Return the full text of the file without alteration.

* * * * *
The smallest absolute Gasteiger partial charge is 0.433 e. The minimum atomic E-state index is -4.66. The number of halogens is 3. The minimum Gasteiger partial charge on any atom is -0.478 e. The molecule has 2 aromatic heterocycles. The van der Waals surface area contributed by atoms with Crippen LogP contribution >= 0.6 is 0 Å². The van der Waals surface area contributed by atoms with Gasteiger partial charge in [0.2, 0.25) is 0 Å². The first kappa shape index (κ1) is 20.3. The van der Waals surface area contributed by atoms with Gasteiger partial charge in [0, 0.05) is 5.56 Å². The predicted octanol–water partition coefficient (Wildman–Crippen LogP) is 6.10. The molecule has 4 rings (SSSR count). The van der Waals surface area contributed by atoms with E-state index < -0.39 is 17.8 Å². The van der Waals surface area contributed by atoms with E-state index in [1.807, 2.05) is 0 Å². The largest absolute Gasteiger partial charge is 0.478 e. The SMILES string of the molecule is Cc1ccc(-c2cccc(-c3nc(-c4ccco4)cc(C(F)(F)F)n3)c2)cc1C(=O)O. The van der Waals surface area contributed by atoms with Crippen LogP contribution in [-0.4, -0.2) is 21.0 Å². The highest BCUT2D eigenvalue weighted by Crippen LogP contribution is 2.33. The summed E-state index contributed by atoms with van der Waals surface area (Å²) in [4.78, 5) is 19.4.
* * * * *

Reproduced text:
The smallest absolute Gasteiger partial charge is 0.433 e. The minimum atomic E-state index is -4.66. The number of halogens is 3. The minimum Gasteiger partial charge on any atom is -0.478 e. The molecule has 2 aromatic heterocycles. The van der Waals surface area contributed by atoms with Crippen LogP contribution >= 0.6 is 0 Å². The van der Waals surface area contributed by atoms with Gasteiger partial charge in [0.2, 0.25) is 0 Å². The first kappa shape index (κ1) is 20.3. The van der Waals surface area contributed by atoms with Gasteiger partial charge in [0, 0.05) is 5.56 Å². The predicted octanol–water partition coefficient (Wildman–Crippen LogP) is 6.10. The molecule has 4 rings (SSSR count). The van der Waals surface area contributed by atoms with E-state index < -0.39 is 17.8 Å². The van der Waals surface area contributed by atoms with E-state index in [1.807, 2.05) is 0 Å². The largest absolute Gasteiger partial charge is 0.478 e. The SMILES string of the molecule is Cc1ccc(-c2cccc(-c3nc(-c4ccco4)cc(C(F)(F)F)n3)c2)cc1C(=O)O. The van der Waals surface area contributed by atoms with Crippen LogP contribution in [-0.4, -0.2) is 21.0 Å². The highest BCUT2D eigenvalue weighted by Crippen LogP contribution is 2.33. The summed E-state index contributed by atoms with van der Waals surface area (Å²) in [4.78, 5) is 19.4.